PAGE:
ECON20130 Economic History: From the Middle Ages to the Second World War

Academic Year 2022/2023

This course draws on economic reasoning to examine the transformation of European economies from a predominantly agrarian base to a much more diversified economic structure. This transformation culminating in what is often called the Industrial Revolution marks one of history's great changes. This course aims to provide both historical perspective on Europe and on Ireland and experience in the application of economic analysis to major issues. The topics of the course divide into three chronological and logical sections. The first examines the preconditions of European economic development, paying particular attention to the demographic, technological and institutional changes that supported growth. The second section focuses on the Industrial Revolution in England asking what exactly it was, how it can be measured, and who benefited? The third examines the shift to modern economic growth in other European economies, including (eventually) Ireland. This course also enables us to explore the question 'why are some so rich and some so poor?' and provides a basis for your understanding of both the Irish economic growth and that occurring in other parts of the world.

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Curricular information is subject to change

Learning Outcomes:

This is a course in applied economics. To that end, topics have been chosen to illustrate how evidence and theory are combined to further our understanding of particular historical events. The economist, by his or her training, tends to become expert in the construction and manipulation of theories and hypotheses. The historian tends to become expert on sources, evidence, and their reliability. A satisfactory social science should combine both of these aspects. Economic history presents a great opportunity to observe the use of economics as a mode of explanation across a wide range of questions and issues.The examination of these themes will combine the historical literature with the theoretical constructs of economics. This application of economic reasoning to issues often raised by non-economists should deepen your appreciation of the application of economics to the task of understanding the evolution of societies and the current global debate concerning north and south.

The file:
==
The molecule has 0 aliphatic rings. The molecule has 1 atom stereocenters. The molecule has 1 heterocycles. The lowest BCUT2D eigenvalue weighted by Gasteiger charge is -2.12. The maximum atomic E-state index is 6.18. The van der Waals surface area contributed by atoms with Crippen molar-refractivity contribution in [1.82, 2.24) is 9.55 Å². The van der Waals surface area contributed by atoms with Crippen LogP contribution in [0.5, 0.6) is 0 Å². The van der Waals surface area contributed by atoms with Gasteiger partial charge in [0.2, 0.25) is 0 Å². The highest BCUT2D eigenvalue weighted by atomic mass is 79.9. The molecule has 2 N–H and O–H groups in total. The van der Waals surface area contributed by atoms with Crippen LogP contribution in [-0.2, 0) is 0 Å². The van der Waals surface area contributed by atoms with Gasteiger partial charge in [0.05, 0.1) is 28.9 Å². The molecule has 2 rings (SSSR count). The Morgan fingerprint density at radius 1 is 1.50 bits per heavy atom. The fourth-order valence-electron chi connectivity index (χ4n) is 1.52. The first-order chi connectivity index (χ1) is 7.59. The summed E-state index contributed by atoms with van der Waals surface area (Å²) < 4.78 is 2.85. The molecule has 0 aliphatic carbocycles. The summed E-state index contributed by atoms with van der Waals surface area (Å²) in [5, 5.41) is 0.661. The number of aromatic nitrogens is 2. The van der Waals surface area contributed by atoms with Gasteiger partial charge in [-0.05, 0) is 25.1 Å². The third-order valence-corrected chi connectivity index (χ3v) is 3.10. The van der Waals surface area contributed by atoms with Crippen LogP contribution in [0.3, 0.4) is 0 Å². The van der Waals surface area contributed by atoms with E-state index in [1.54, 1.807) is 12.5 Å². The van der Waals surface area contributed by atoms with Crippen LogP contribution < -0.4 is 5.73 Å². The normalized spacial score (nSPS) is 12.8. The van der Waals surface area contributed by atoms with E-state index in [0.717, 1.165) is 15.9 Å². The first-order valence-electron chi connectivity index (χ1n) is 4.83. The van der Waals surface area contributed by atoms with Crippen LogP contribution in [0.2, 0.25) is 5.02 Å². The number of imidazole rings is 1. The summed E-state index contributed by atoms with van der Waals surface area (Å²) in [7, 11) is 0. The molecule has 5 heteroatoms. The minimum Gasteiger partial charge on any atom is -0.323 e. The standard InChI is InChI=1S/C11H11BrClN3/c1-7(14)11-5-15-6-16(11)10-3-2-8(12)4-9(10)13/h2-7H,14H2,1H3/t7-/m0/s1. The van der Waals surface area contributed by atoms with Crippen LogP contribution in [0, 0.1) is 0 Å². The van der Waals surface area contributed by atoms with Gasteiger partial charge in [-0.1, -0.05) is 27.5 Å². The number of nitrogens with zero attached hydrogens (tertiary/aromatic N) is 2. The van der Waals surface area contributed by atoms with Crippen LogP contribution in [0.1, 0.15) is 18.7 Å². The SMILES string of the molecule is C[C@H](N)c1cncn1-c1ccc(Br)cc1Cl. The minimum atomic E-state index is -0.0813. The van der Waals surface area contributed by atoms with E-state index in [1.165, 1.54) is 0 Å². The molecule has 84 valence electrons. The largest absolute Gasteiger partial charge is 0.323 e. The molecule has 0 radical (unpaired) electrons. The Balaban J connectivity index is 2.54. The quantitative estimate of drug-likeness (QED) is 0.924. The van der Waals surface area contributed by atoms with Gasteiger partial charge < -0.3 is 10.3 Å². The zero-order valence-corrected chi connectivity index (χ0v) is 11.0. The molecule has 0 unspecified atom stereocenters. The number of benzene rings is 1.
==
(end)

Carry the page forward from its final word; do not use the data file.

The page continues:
Student Effort Hours: 
Student Effort Type Hours
Autonomous Student Learning

80

Lectures

22

Total

102

Approaches to Teaching and Learning:
Attend lectures and do some additional reading 
Requirements, Exclusions and Recommendations
Learning Recommendations:

No requirements


Module Requisites and Incompatibles
Equivalents:
Economic History (ECON27130)


 
Assessment Strategy  
Description Timing Open Book Exam Component Scale Must Pass Component % of Final Grade
Examination: Final 2 hour End of Trimester Exam No Graded No

100


Carry forward of passed components
No
 
Resit In Terminal Exam
Autumn Yes - 2 Hour
Please see Student Jargon Buster for more information about remediation types and timing. 
Feedback Strategy/Strategies

• Online automated feedback

How will my Feedback be Delivered?

Not yet recorded.

Timetabling information is displayed only for guidance purposes, relates to the current Academic Year only and is subject to change.
 
Spring
     
Lecture Offering 1 Week(s) - 20, 21, 22, 23, 24, 25, 26, 29, 30, 31, 32, 33 Thurs 13:00 - 13:50
Lecture Offering 1 Week(s) - 20, 21, 22, 23, 24, 25, 26, 29, 30, 31, 32, 33 Tues 14:00 - 14:50
Spring